Spiritual novels have always fascinated me. I don’t exactly know the reason behind that but one part of my soul always has been veered towards matters regarding spirituality. I like it when tornadoes of the soul- searching would happen in the lives of the protagonists, their moments of self- doubts, consternations, the way spiritual questions would wreak havoc in their lives.
Recently I finished ‘Shunya’ by Sri M, known all over as a mystic. I’ve already read his autobiography- Apprenticed to a Himalayan master. That was a fascinating read. This time, this novel I enjoyed a lot and gave me lots of food for thoughts.
Sadashivan, known in the local parlance as Sada Annan (Annan means elder brother in Malayalam), mysteriously meets a bizarre Swamiji, known by his strange name- Shunya. (Shunya means nothing. What a strong metaphor!!).Impressed by the behaviour of this Swami, Sada Annan offers him food and accommodation near his toddy shop. Nobody knows about his whereabouts.
Soon a graduate from MIT arrives, namely Kumar, whom Shunya would affectionately address as ‘ Thambi’ (Younger brother). The story further develops when some of the locals begin to begrudge the presence of this weird ascetic. Issues start when Swami helps a Hindu teacher, named Meenakshi to marry her Muslim Boyfriend Salim. The enraged ‘religious readers’ hatch plots to murder the swami.
Also, many of his bizarre actions create panic and embarrassment among the public. He always behaves childishly but then legends like Sri Ramakrishna Paramahamsa also had their moments of so-called bizarre actions. So we can’t judge a sadhu by his shabby appearance or his weird behaviours. Shunya is the name he calls himself. Nobody knows his real name or identity. He always says he is just the ‘infinity’. In the end, he disappears without a trace, without revealing who he was.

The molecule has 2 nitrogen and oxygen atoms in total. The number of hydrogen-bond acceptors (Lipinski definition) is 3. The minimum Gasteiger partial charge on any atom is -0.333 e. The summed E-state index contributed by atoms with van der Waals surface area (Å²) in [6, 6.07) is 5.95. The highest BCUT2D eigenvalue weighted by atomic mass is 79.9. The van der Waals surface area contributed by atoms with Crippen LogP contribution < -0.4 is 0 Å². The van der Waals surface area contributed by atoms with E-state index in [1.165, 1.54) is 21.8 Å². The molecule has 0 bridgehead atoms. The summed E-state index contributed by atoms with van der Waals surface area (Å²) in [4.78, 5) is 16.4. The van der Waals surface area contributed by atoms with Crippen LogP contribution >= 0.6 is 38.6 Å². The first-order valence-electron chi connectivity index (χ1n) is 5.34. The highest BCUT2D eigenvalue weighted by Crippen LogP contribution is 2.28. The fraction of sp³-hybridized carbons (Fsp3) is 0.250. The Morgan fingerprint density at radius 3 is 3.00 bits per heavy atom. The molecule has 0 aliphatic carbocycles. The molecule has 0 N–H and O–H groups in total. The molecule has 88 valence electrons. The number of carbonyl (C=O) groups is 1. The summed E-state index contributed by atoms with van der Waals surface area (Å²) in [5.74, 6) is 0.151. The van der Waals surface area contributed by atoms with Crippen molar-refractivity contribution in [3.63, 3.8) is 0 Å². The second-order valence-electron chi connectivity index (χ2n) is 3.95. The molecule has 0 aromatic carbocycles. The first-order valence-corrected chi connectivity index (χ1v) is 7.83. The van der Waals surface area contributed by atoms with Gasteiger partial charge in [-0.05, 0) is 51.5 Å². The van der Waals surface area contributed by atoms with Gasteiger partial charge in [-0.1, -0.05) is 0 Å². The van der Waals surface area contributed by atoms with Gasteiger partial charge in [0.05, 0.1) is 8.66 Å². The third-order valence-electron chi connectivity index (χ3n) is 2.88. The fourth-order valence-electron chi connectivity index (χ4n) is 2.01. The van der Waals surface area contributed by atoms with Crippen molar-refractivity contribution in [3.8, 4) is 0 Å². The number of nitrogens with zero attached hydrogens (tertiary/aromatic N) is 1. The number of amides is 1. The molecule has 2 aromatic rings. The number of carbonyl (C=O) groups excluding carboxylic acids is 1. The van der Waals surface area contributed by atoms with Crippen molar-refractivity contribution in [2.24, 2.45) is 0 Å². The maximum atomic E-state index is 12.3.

There are episodes of practices such as black magic in this novel, done by a rival of the Shunya Swami. That involves the presence of ‘ Yakshis’ (beautiful female vampires of Kerala). I don’t want to reveal much so all I can say is this is a good novel only if you are into spirituality.
My Thoughts on the theme of the novel
I’ve always respected Sri. M. I got to know about his existence after reading his autobiography- Apprenticed to a Himalayan Master. As I said earlier, we can’t make a logical point of view when it comes to spiritual matters. In his autobiography, Sri. M has claimed that he has met the 2000-year-old legendary Mahavatar Babaji. In this small novel also, there are episodes when the main protagonists do things such as levitation.
I’ve been a sceptic all my life, almost an agnostic, yet to become an atheist. Still, I believe some things cannot be solved by science alone. Sometimes we all want to believe in miracles right? Kind of an idiosyncrasy perhaps.
So in conclusion, this is a fine spiritual novel if you can read it without putting on that thick glasses of scepticism.